Now, as the immunities, grants, and honours, bestowed by the King Messiah, are all of a spiritual nature, his faithful subjects have no reason to wonder, or to be discouraged, at any persecutions, afflictions, or poverty which may befal them. Were his empire “of this world” then indeed it might be expected, from the goodness of his heart and the power of his arm, that those who are submissive to his au thority, zealous for his honour, and eon- formed to his image, would commonly find themselves easy and prosperous in their temporal circumstances. Yes, were his dominion of a secular kind, it might be supposed that an habitually conscien tious regard to his laws would secure from the oppression of ungodly men, and from the distresses of temporal want. Thus it was with Israel under their Theocracy. When the rulers and the people in general were punctual in observing Jehovah’s ap pointments, the stipulations of the Sinai Covenant secured them from being op pressed by their enemies, and from any re markable affliction by the immediate hand of God. Performing the conditions of their National Confederation, they were, as a people, warranted to expect every species of temporal prosperity. Health and long life, riches, honours, and vic tory over their enemies, were prom ised by Jehovah to their external obedience. (Ex 25:25,26; 28:25-28; Lev 26:3-14; Deut 7:12-24; 8:7-9; 11:13-17; 28:3-13) The punishments also, that were denounced against flagrant breaches of the Covenant made at Horeb, were of a temporal kind.*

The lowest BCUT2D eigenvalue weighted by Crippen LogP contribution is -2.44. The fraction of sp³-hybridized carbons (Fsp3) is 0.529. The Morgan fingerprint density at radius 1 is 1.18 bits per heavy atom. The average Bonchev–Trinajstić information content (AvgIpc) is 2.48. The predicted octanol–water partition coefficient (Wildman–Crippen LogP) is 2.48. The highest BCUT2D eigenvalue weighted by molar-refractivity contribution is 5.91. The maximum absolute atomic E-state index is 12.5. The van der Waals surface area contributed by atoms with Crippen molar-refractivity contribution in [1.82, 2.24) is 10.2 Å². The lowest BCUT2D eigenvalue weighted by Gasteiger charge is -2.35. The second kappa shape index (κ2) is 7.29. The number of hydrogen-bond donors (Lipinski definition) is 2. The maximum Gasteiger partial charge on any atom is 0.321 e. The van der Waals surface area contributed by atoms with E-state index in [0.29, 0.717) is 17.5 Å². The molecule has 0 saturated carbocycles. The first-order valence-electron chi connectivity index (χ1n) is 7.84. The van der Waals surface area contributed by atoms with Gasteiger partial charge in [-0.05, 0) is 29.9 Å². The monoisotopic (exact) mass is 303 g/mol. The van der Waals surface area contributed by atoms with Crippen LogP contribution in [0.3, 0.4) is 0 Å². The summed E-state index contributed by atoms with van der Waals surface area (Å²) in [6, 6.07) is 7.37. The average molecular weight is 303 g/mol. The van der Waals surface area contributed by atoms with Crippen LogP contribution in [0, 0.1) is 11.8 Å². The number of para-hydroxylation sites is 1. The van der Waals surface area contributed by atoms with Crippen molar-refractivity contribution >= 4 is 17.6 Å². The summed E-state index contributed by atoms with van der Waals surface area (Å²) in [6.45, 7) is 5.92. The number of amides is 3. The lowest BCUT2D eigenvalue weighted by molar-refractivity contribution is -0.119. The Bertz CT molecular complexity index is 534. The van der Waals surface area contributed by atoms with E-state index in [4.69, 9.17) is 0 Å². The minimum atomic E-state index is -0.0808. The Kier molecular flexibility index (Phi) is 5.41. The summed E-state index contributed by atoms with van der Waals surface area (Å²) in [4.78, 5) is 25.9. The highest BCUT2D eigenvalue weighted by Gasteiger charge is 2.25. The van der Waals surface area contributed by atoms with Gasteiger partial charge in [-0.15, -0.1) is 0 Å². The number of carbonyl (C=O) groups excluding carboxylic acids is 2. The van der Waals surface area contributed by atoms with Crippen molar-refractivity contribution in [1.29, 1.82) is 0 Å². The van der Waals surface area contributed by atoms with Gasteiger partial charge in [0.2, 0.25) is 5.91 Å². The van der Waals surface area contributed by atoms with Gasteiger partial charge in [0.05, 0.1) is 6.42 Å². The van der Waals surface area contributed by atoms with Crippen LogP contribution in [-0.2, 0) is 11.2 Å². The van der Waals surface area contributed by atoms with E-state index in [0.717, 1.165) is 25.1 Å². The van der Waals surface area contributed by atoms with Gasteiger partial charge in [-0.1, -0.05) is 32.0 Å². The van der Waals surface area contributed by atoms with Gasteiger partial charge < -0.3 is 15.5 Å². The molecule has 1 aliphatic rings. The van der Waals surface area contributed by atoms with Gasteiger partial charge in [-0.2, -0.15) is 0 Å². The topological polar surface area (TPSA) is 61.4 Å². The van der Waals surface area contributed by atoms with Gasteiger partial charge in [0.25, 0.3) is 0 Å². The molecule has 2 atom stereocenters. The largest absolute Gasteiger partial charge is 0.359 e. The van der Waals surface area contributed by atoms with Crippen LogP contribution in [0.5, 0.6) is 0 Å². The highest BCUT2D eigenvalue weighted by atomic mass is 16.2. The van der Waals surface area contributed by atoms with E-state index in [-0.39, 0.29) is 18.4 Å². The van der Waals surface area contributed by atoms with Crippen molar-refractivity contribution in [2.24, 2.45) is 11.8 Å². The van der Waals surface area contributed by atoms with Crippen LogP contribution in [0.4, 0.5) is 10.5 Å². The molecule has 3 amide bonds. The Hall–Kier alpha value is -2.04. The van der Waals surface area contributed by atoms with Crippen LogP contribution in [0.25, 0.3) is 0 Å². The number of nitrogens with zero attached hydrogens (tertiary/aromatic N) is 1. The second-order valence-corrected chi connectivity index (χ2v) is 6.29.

In this respect, however, as well as in other tilings, there is a vast difference between the Jewish and the Christian Economy. This disparity was plainly in timated, if I mistake not, by the opposite modes of divine proceeding, in establishing Jehovah’s kingdom among the Jews, and in founding the empire of Jesus Christ.

    *Lev. xxvi. 14—39. Deut. iv. 25, 26, 27* xi. 9.7. xxviii. 15— 68. xxix. 22— 28, See Dr. Erskine’s Theological Dissert. p. 22– 29. External obedience. — Punishments of a temporal kind. These and similar expressions in this essay are to be underwood, as referring to the Sinai Covenant strictly considered, and to Jehovah’s requisitions as the king of Israel. They are quite consistent, therefore, with its being the duly of Abraham’s natural seed to perform internal obedience to that sublime Sovereign, considered as the God of the whole earth; and with everlasting punishment being inflicted by him, as the righteous desert of sin.

    Here is Erskine’s work: